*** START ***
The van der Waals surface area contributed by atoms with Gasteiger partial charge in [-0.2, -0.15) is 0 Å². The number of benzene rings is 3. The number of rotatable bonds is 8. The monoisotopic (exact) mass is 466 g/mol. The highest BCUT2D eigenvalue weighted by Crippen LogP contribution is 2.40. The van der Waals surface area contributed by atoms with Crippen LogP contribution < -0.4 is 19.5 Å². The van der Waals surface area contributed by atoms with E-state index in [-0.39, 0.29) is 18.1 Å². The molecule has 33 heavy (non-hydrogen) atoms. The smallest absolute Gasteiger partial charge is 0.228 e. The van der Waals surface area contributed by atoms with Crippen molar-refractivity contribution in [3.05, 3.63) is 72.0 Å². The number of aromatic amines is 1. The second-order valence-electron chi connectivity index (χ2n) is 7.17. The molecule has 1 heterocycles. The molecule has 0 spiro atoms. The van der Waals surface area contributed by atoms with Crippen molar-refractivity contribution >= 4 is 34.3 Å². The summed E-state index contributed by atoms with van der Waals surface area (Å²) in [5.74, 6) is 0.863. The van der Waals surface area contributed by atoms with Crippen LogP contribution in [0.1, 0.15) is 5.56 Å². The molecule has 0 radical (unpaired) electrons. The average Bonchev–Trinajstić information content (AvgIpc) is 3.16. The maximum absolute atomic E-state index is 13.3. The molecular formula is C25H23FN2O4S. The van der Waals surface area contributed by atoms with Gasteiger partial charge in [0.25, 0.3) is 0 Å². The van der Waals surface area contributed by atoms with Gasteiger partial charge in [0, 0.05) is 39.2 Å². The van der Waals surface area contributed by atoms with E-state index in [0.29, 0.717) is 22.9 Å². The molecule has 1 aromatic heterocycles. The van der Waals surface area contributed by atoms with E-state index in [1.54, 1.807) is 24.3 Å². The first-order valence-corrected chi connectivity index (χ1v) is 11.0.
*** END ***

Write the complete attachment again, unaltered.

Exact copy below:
The van der Waals surface area contributed by atoms with Gasteiger partial charge in [-0.2, -0.15) is 0 Å². The number of benzene rings is 3. The number of rotatable bonds is 8. The monoisotopic (exact) mass is 466 g/mol. The highest BCUT2D eigenvalue weighted by Crippen LogP contribution is 2.40. The van der Waals surface area contributed by atoms with Crippen LogP contribution < -0.4 is 19.5 Å². The van der Waals surface area contributed by atoms with E-state index in [-0.39, 0.29) is 18.1 Å². The molecule has 33 heavy (non-hydrogen) atoms. The smallest absolute Gasteiger partial charge is 0.228 e. The van der Waals surface area contributed by atoms with Crippen molar-refractivity contribution in [3.05, 3.63) is 72.0 Å². The number of aromatic amines is 1. The second-order valence-electron chi connectivity index (χ2n) is 7.17. The molecule has 1 heterocycles. The molecule has 0 spiro atoms. The van der Waals surface area contributed by atoms with Crippen molar-refractivity contribution >= 4 is 34.3 Å². The summed E-state index contributed by atoms with van der Waals surface area (Å²) in [5.74, 6) is 0.863. The van der Waals surface area contributed by atoms with Crippen LogP contribution in [0.1, 0.15) is 5.56 Å². The molecule has 0 radical (unpaired) electrons. The average Bonchev–Trinajstić information content (AvgIpc) is 3.16. The maximum absolute atomic E-state index is 13.3. The molecular formula is C25H23FN2O4S. The van der Waals surface area contributed by atoms with Gasteiger partial charge in [0.25, 0.3) is 0 Å². The van der Waals surface area contributed by atoms with Gasteiger partial charge in [0, 0.05) is 39.2 Å². The van der Waals surface area contributed by atoms with E-state index in [0.29, 0.717) is 22.9 Å². The molecule has 1 aromatic heterocycles. The van der Waals surface area contributed by atoms with E-state index in [1.54, 1.807) is 24.3 Å². The first-order valence-corrected chi connectivity index (χ1v) is 11.0.